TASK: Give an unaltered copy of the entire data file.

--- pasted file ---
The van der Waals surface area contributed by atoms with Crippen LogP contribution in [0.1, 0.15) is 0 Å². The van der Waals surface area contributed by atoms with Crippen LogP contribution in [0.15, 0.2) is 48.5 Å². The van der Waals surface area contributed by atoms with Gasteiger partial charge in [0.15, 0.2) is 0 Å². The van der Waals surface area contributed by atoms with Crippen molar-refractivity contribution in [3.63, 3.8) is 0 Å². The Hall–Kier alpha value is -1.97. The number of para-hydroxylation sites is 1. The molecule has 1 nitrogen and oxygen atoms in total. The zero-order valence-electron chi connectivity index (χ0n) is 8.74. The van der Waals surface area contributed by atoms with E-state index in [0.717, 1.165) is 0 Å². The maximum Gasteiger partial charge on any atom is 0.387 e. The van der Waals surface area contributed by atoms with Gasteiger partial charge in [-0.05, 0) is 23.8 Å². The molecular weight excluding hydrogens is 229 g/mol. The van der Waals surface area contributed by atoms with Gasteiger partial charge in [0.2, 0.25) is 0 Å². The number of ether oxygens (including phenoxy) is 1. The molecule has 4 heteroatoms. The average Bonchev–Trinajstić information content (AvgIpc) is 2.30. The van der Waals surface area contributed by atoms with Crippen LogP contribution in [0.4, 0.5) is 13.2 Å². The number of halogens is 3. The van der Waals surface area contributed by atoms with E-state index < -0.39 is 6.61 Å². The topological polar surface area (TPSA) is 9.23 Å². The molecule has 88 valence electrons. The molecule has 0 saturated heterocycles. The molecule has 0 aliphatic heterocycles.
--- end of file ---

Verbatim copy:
The van der Waals surface area contributed by atoms with Crippen LogP contribution in [0.1, 0.15) is 0 Å². The van der Waals surface area contributed by atoms with Crippen LogP contribution in [0.15, 0.2) is 48.5 Å². The van der Waals surface area contributed by atoms with Gasteiger partial charge in [0.15, 0.2) is 0 Å². The van der Waals surface area contributed by atoms with Crippen molar-refractivity contribution in [3.63, 3.8) is 0 Å². The Hall–Kier alpha value is -1.97. The number of para-hydroxylation sites is 1. The molecule has 1 nitrogen and oxygen atoms in total. The zero-order valence-electron chi connectivity index (χ0n) is 8.74. The van der Waals surface area contributed by atoms with E-state index in [0.717, 1.165) is 0 Å². The maximum Gasteiger partial charge on any atom is 0.387 e. The van der Waals surface area contributed by atoms with Gasteiger partial charge in [-0.05, 0) is 23.8 Å². The molecular weight excluding hydrogens is 229 g/mol. The van der Waals surface area contributed by atoms with Gasteiger partial charge in [0.2, 0.25) is 0 Å². The number of ether oxygens (including phenoxy) is 1. The molecule has 4 heteroatoms. The average Bonchev–Trinajstić information content (AvgIpc) is 2.30. The van der Waals surface area contributed by atoms with Crippen LogP contribution in [0.4, 0.5) is 13.2 Å². The number of halogens is 3. The van der Waals surface area contributed by atoms with E-state index < -0.39 is 6.61 Å². The topological polar surface area (TPSA) is 9.23 Å². The molecule has 88 valence electrons. The molecule has 0 saturated heterocycles. The molecule has 0 aliphatic heterocycles.